Research article by Abhishek Nagaraj, Esther Shears, and Mathijs de Vaan: “Data access is critical to empirical research, but past work on open access is largely restricted to the life sciences and has not directly analyzed the impact of data access restrictions. We analyze the impact of improved data access on the quantity, quality, and diversity of scientific research. We focus on the effects of a shift in the accessibility of satellite imagery data from Landsat, a NASA program that provides valuable remote-sensing data. Our results suggest that improved access to scientific data can lead to a large increase in the quantity and quality of scientific research. Further, better data access disproportionately enables the entry of scientists with fewer resources, and it promotes diversity of scientific research….(More)”
Case Notes by Mitchell B. Weiss and Sarah Mehta: “By April 7, 2020, over 1.4 million people worldwide had contracted the novel coronavirus (COVID-19). Governments raced to curb the spread of COVID-19 by scaling up testing, quarantining those infected, and tracing their possible contacts. It had taken Singapore’s Government Technology Agency (GovTech) and Ministry of Health (MOH) all of eight weeks to develop the world’s first nationwide deployment of a Bluetooth-based contact tracing system, TraceTogether, and deploy it in an attempt to slow the spread of COVID-19. From late January to mid-March 2020, GovTech’s Jason Bay and his team raced to create a technology that would supplement the work of Singapore’s human contact tracers. Days after its launch, Singapore’s foreign minister announced plans to open source the technology. Now, in early April, TraceTogether was a beta for the world. Whether the system would really help in Singapore, and whether other countries should adopt it was still a wide-open question….(More)”.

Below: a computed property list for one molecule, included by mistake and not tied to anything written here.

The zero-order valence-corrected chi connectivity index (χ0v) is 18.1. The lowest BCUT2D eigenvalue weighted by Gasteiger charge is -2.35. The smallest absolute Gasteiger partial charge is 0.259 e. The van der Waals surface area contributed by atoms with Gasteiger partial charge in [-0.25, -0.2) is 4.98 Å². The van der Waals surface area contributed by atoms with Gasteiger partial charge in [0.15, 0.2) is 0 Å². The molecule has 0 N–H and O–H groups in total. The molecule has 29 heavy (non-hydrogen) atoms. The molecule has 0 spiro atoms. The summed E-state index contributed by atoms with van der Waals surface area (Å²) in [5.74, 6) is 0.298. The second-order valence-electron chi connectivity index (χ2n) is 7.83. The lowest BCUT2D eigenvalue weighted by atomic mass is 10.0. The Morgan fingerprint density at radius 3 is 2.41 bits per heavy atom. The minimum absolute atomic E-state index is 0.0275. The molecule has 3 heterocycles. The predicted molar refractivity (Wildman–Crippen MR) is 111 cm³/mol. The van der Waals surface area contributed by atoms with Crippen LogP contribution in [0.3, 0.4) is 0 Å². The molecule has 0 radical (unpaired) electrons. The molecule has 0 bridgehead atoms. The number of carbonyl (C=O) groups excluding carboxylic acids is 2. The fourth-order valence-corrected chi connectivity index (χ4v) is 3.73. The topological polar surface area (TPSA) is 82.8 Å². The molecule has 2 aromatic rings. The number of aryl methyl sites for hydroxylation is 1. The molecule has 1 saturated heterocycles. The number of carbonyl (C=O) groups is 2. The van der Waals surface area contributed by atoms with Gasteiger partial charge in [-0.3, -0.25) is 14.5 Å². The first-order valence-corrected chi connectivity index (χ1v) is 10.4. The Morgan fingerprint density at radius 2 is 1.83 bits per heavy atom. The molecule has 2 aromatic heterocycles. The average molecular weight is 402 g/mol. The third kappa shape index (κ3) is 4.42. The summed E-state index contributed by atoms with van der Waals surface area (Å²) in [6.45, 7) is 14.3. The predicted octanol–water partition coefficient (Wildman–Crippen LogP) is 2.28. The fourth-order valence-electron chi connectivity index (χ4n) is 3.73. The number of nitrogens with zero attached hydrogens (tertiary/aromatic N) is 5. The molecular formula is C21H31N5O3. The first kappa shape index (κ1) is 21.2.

Paper by Adrian Smith & Pedro Prieto Martín: “Digital platforms for urban democracy are analyzed in Madrid and Barcelona. These platforms permit citizens to debate urban issues with other citizens; to propose developments, plans, and policies for city authorities; and to influence how city budgets are spent. Contrasting with neoliberal assumptions about Smart Citizenship, the technopolitics discourse underpinning these developments recognizes that the technologies facilitating participation have themselves to be developed democratically. That is, technopolitical platforms are built and operate as open, commons-based processes for learning, reflection, and adaptation. These features prove vital to platform implementation consistent with aspirations for citizen engagement and activism….(More)”.